Make a big deal about it, because it is a big deal!

Will You Do This?

Building an evangelistically focused church starts with you. If you model evangelism, preach evangelism, create evangelistic environments, promote evangelistic opportunities, and celebrate evangelism… your church will naturally become an evangelistic church.

Some of you are already creating a culture of evangelism in your church. Great job. Don’t give up. Keep pushing the kingdom of God forward.

Some of you are part of a church that has long forgotten its evangelical roots. It is not too late to begin turning things around. God still wants to use your church to advance His kingdom.

This is not about the size of your church. It’s about the size of our mission to make disciples of all nations for Jesus Christ.

Let’s do this together. Let’s build a culture of evangelism in our churches so that more people may find the hope, peace, love, forgiveness, and purpose that we have all found in Christ.

This post was originally published at Lifeway’s Pastor’s Today blog

(Used with permission)

Sex – The Relationship Challenge

How do we manage the sexualisation of our culture?

How can we help our kids develop healthy relationships when they see sexual imagery at every turn and mouse click?

This is the first of the new series The Relationship Challenge, and it’s all about sex. You can read it here
 
This is the first in the latest series, looking at various cultural dynamics impacting on relationship formation.
 
Feel free to comment on the blog.
 
Much love,
 
Dave

Relationships are not easy

Why are relationships so hard?

We have two people, a man and a woman, who have feelings for each other. While they are on cloud nine, life is good. For a while. The closer they get, the easier it is to misunderstand each other.

It’s probably true that no two people always see eye to eye. Open communication means times of laughter and joy, but also times of honesty and accountability. These are times of growth and challenge.

I’ve been thinking recently that our culture does not make it easy for relationships to thrive. Here are some reasons:

* we have a skewed view of sex

* we have this idea that the ideal partner will just present herself, and it will be love at first sight, and the green grass will grow all around

* we believe this lover of our dreams will finally make us happy and meet all our needs

* people preparing for marriage face the financial Everest of their wedding day. With typical celebrations running into tens of thousands of dollars

* good communication skills do not come hard wired in our DNA. More often than not, god communication is a learned skill. If healthy communication has not been a feature of our parents, we’re already starting behind the eight ball

This is why my next teaching series is focussing on the things in our culture which make doing relationship harder than it needs to be.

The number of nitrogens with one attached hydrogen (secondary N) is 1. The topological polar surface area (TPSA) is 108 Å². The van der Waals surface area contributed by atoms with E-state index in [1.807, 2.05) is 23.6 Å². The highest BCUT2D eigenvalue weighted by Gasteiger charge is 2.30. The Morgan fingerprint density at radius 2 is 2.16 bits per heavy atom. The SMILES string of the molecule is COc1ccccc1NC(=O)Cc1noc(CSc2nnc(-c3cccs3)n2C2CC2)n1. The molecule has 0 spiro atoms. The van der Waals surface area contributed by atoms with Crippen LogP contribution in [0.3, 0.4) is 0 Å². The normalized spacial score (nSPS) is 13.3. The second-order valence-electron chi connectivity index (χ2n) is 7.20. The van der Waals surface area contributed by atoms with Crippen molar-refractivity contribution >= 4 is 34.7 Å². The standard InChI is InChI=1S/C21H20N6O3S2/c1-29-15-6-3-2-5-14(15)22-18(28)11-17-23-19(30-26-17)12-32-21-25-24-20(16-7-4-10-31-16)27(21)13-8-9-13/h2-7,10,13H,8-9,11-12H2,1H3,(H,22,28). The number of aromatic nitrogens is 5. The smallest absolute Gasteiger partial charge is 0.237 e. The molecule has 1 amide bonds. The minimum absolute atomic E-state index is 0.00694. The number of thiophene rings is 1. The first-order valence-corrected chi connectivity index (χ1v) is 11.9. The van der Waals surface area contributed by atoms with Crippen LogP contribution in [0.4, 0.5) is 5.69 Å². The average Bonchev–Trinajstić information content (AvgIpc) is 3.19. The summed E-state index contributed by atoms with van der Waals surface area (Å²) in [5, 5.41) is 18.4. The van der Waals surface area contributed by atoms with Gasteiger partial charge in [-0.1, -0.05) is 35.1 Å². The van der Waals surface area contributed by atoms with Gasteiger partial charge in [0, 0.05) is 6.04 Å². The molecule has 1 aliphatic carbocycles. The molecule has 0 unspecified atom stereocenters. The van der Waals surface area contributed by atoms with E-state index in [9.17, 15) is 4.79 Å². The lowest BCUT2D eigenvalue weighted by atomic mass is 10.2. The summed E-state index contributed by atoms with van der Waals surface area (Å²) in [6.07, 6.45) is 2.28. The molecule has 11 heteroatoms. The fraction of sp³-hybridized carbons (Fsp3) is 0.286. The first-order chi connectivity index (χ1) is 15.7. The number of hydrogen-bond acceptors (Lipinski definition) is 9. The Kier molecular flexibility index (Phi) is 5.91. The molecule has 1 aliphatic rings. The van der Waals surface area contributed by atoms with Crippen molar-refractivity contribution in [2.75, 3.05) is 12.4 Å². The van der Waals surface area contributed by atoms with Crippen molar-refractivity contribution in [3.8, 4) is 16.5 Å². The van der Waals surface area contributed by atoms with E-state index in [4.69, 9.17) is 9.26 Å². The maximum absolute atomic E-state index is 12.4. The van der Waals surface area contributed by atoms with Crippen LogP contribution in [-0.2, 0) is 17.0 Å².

My first instalment focuses on how our culture’s view of sex does not lead to freedom, but generally to significant complications with how we do relationship. You have to wonder: if our kids modelled their relationships on Hollywood, what sort of families we will have.

So, we’re focussing on these things in an effort to uncover what Scripture teachers. We want to hear God’s word and live God’s life. The prayer is that we ourselves, and the coming generation, will have healthier relationships and be better equipped to bring Jesus’ new life to expression.

Following each Sunday, each sermon will be published at Sermon & Study

A Sermon & A Study

I have decided to publish my weekly sermons on a new blog site, and provide a study for Home Groups with each sermon I post.

It’s what I am doing anyway: here at Gateway I write my sermons in the form of a full manuscript, and I also prepare weekly Home Group questions, so it’s only a little editing and they are ready to go on the blog.

I started this for a few reasons. One, there are plenty of people who like to read messages. I believe the Word of God is used by the Spirit to lead his people. And if my messages can be used like that, even beyond their typical Sunday context, I am all for it.

A second reason is that some people don’t have much access to word ministry. This blog, and others like it, might be an encouragement to them.

Third, the Home Group or Bible Study questions can work for groups of Christian meeting in a variety of contexts. They are designed to assist with applying the word to personal and communal situations, and encourage all who engage to be transformed by God’s word.

Feel free to sign up for the new feed!

I am keen to hear how these work for you. Please feel free to leave feedback and suggestions.

Grace and peace,

Dave

Pentecost

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Initially, I felt like an outsider. I was different to everybody else. I was from a different country. I spoke a different English. Most obvious of all? I looked different: my skin was a different colour. All of this was a totally new experience.